As they went back and forth, I mostly listened. I’d been around this same debate many times, and it always fascinated me. Both of these diametrically opposed views appealed to me, and I wondered whether both could be true. Could the world be getting better and worse at the same time?

I also wondered how my attitude might change if I finally picked a side. If I believed the world was getting worse, would I feel that all our efforts to create positive change were doomed to fail? On the other hand, if I believed it was getting better, would I feel apathetic, like all our work wasn’t really necessary?

Just a month earlier, I’d been on retreat, studying meditation with Zen master Thich Nhat Hanh. During one of his lectures, he’d talked about the Buddhist idea of skillful means—that sometimes what’s most important about a belief system is how it affects you. What kind of worldview would make me a better person? Which would help me stay committed to working for change?

After a lot of thought, I decided there would be a rationale for giving up and one for persisting, in any of these perspectives. Maybe human beings are evolving toward some kind of more enlightened consciousness, and maybe ever since we stopped being hunter-gatherers, we’ve been destroying everything we touch. Maybe both or neither. Ultimately, it wouldn’t change what I want to do with my life.

There is a tremendous amount of suffering in our world, and I can’t think of a better way to spend my life than by trying to leave things better than I found them. That motivation has been a driving force in my life, and it’s led me around the world studying meditation in Buddhist monasteries, organizing social movements, founding nonprofits, and most recently leading a mental health startup at Google. My hope in writing this book is to share with you what I’ve learned, so that it might be of some help to you in our beautiful and fucked-up world.

Chapter 1

Something Deeper Than Despair

I would not have you descend into your own dream. I would have you be a conscious citizen of this terrible and beautiful world.


On November 14, 2016, just six days after Donald Trump won the election, my wife, Annie, woke up in the middle of the night in excruciating pain. A trip to the ER revealed that the cancer she’d been fighting for more than a year had spread into her abdomen and a tumor was blocking her left kidney. Several long hours later, she emerged from surgery with a plastic tube implanted in her side that drained urine into a bag. I was told that she’d likely have this tube for the rest of her life. When our three-year-old son visited, I had to teach him not to touch his mom’s tube.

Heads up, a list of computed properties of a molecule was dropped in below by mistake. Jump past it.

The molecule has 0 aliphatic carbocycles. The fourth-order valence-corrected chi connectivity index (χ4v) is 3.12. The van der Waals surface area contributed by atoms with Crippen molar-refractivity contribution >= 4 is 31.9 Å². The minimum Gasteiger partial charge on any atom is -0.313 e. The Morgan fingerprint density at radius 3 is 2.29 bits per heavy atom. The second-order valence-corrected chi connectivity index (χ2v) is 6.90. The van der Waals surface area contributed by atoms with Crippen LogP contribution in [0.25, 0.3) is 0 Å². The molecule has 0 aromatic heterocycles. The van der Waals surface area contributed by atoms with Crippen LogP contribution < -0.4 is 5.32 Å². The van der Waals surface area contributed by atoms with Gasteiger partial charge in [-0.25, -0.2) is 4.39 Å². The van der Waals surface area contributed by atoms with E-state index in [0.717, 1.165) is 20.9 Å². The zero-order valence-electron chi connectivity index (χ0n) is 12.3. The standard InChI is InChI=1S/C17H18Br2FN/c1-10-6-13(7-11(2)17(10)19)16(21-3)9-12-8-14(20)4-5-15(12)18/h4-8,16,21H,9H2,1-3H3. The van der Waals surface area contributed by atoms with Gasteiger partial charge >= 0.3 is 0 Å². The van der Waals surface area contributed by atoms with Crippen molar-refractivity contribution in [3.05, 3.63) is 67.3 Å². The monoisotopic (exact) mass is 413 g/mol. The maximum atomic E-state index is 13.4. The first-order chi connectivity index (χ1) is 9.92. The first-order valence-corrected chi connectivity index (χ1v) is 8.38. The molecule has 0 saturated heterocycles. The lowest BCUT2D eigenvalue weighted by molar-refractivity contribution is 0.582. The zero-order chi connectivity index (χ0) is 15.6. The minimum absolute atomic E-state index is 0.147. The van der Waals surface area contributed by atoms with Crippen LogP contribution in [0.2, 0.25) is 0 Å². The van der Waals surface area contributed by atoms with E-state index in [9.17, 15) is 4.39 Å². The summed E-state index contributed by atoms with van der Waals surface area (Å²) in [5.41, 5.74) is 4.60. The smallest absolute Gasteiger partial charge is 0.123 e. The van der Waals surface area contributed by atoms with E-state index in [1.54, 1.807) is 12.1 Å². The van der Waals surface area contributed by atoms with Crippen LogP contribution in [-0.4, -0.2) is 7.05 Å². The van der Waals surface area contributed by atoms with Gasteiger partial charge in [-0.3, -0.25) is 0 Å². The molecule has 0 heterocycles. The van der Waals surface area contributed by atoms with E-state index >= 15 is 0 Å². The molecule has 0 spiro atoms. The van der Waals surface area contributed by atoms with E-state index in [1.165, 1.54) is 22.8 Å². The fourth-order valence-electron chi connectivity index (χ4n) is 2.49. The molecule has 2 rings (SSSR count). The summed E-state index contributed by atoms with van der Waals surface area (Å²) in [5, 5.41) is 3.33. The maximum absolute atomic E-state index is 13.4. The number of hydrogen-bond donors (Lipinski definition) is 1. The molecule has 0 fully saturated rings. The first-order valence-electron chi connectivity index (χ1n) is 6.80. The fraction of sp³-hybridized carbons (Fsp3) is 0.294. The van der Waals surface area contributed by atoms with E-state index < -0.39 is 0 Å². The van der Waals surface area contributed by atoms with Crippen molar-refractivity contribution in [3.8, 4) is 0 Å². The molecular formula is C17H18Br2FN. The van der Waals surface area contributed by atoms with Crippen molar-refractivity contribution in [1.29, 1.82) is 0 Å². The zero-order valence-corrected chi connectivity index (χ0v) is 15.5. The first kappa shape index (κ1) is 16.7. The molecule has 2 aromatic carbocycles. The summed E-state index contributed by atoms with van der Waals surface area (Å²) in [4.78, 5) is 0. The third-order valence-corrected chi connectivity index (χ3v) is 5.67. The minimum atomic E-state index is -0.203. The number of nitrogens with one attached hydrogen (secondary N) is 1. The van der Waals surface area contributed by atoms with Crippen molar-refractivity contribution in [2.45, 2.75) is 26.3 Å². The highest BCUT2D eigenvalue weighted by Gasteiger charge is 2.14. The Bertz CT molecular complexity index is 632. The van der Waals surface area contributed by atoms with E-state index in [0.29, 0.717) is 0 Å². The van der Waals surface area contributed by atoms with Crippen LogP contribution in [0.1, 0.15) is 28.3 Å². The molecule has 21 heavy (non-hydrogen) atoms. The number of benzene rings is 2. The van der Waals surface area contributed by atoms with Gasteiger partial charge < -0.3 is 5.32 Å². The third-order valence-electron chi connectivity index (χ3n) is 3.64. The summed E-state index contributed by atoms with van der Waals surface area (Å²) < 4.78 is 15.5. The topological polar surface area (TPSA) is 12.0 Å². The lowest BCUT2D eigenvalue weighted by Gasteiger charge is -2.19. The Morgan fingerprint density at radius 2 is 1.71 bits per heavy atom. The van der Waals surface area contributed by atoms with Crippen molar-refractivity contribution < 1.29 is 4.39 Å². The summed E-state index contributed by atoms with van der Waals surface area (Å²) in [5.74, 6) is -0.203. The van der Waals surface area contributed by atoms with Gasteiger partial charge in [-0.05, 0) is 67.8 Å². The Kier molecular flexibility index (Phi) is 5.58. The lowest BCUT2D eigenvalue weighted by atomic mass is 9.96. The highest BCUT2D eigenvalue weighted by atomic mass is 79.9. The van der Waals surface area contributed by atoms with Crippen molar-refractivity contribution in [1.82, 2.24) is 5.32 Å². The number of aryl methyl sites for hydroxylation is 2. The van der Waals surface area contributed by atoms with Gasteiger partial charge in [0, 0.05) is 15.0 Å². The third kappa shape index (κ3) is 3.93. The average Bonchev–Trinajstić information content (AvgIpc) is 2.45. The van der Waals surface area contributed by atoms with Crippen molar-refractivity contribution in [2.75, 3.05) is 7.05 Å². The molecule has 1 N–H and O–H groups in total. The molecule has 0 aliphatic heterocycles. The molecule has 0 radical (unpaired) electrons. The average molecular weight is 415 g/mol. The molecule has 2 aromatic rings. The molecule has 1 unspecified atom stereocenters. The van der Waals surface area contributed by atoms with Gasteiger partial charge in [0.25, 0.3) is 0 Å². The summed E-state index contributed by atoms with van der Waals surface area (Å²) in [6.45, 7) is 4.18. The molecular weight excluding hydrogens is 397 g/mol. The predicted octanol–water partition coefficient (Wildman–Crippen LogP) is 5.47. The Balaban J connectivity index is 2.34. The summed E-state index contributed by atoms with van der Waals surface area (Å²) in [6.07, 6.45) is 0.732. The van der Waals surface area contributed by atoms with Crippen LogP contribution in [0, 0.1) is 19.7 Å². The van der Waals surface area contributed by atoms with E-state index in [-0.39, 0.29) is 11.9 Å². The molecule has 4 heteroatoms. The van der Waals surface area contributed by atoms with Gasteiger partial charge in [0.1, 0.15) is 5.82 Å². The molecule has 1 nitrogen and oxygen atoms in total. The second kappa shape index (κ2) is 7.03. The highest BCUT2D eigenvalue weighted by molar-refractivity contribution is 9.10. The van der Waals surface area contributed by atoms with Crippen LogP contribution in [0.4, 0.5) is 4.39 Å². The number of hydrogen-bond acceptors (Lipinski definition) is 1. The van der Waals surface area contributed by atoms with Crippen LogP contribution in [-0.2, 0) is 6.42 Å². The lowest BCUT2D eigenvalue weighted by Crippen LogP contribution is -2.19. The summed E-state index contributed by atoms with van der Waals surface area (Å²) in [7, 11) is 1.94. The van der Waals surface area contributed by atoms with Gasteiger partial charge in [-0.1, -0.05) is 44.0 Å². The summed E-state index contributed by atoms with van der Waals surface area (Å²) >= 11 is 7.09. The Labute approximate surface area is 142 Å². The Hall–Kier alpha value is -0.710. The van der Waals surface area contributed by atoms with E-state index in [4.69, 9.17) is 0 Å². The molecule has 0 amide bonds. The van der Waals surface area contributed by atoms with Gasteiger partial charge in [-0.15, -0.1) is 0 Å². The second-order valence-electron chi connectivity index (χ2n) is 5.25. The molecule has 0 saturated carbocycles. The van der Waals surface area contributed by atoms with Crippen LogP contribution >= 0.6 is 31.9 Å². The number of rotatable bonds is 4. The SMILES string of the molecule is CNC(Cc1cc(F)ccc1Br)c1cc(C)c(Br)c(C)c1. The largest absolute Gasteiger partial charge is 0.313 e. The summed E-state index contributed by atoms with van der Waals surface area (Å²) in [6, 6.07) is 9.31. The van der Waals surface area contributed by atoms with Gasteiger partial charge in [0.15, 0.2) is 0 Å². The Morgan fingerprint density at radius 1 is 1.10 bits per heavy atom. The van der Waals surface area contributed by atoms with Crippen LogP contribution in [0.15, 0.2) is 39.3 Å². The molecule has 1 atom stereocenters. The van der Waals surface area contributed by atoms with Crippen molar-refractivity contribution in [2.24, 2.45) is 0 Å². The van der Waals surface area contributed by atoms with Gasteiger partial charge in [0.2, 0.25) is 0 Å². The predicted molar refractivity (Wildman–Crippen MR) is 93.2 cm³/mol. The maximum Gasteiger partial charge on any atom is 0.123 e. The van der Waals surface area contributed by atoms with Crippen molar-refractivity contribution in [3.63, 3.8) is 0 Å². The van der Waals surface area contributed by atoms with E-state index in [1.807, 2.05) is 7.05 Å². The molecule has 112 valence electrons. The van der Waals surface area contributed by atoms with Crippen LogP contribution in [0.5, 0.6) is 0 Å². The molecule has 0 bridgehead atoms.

That was a moment I could hear despair calling me—almost audibly. It said, Your life is shit. Everything is completely fucked. Your best option is to go cower in the corner.

In that intense moment, I thought of a story I’d heard the Vietnamese Buddhist monk and peace activist Thich Nhat Hanh tell countless times over the twenty years I’ve studied with him. It’s a story about a banana tree and it goes like this:

One day, Thich Nhat Hanh was meditating in the jungle in Vietnam and he saw a young banana tree with just three leaves. The first leaf was fully grown, broad and flat and dark green. The second leaf was still partially curled beneath the first, and the third leaf was very light green and tender, just beginning to unfurl.

This was during the middle of the Vietnam War, and he was leading a huge organization of young people who’d help rebuild villages that’d been destroyed by bombs and napalm. He’d spent nearly every day with villagers whose lives had been ravaged by war, and he’d witnessed the deaths of several of his closest friends. The central question in his life at that moment was how to reconcile the intensity of his calling to help suffering people with his mindfulness practice. He knew that he needed his mindfulness practice to keep from being overwhelmed with despair, but how could he justify cultivating peace and joy in himself while so many other people were dying?